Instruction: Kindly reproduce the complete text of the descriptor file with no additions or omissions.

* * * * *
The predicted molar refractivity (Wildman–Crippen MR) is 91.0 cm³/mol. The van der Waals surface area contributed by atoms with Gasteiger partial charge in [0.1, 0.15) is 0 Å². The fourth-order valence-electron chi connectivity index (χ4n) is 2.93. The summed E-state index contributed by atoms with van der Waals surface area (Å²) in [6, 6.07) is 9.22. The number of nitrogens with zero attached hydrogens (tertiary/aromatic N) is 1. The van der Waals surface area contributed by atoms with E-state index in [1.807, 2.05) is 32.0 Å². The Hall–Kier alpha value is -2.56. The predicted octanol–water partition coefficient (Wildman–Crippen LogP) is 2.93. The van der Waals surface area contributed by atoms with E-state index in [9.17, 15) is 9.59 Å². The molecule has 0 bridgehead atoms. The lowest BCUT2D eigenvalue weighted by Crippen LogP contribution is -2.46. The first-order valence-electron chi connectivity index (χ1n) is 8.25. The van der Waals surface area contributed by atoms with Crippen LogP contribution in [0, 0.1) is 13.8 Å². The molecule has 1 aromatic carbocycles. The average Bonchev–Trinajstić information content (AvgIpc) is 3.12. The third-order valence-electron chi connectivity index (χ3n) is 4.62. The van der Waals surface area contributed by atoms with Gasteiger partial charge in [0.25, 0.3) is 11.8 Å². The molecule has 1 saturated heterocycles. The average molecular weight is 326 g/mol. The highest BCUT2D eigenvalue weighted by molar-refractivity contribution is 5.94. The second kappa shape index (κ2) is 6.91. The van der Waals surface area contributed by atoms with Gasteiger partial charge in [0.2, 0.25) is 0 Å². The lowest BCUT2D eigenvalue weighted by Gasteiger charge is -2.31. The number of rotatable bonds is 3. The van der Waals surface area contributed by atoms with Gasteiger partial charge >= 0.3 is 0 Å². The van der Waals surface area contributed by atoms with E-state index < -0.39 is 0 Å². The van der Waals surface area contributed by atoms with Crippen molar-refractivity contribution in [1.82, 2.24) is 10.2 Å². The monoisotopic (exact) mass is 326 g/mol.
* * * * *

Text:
The predicted molar refractivity (Wildman–Crippen MR) is 91.0 cm³/mol. The van der Waals surface area contributed by atoms with Gasteiger partial charge in [0.1, 0.15) is 0 Å². The fourth-order valence-electron chi connectivity index (χ4n) is 2.93. The summed E-state index contributed by atoms with van der Waals surface area (Å²) in [6, 6.07) is 9.22. The number of nitrogens with zero attached hydrogens (tertiary/aromatic N) is 1. The van der Waals surface area contributed by atoms with E-state index in [1.807, 2.05) is 32.0 Å². The Hall–Kier alpha value is -2.56. The predicted octanol–water partition coefficient (Wildman–Crippen LogP) is 2.93. The van der Waals surface area contributed by atoms with E-state index in [9.17, 15) is 9.59 Å². The molecule has 0 bridgehead atoms. The lowest BCUT2D eigenvalue weighted by Crippen LogP contribution is -2.46. The first-order valence-electron chi connectivity index (χ1n) is 8.25. The van der Waals surface area contributed by atoms with Crippen LogP contribution in [0, 0.1) is 13.8 Å². The molecule has 1 aromatic carbocycles. The average Bonchev–Trinajstić information content (AvgIpc) is 3.12. The third-order valence-electron chi connectivity index (χ3n) is 4.62. The van der Waals surface area contributed by atoms with Gasteiger partial charge in [0.25, 0.3) is 11.8 Å². The molecule has 1 saturated heterocycles. The average molecular weight is 326 g/mol. The highest BCUT2D eigenvalue weighted by molar-refractivity contribution is 5.94. The second kappa shape index (κ2) is 6.91. The van der Waals surface area contributed by atoms with Gasteiger partial charge in [0.2, 0.25) is 0 Å². The lowest BCUT2D eigenvalue weighted by Gasteiger charge is -2.31. The number of rotatable bonds is 3. The van der Waals surface area contributed by atoms with Gasteiger partial charge >= 0.3 is 0 Å². The van der Waals surface area contributed by atoms with E-state index < -0.39 is 0 Å². The van der Waals surface area contributed by atoms with Crippen molar-refractivity contribution in [1.82, 2.24) is 10.2 Å². The monoisotopic (exact) mass is 326 g/mol.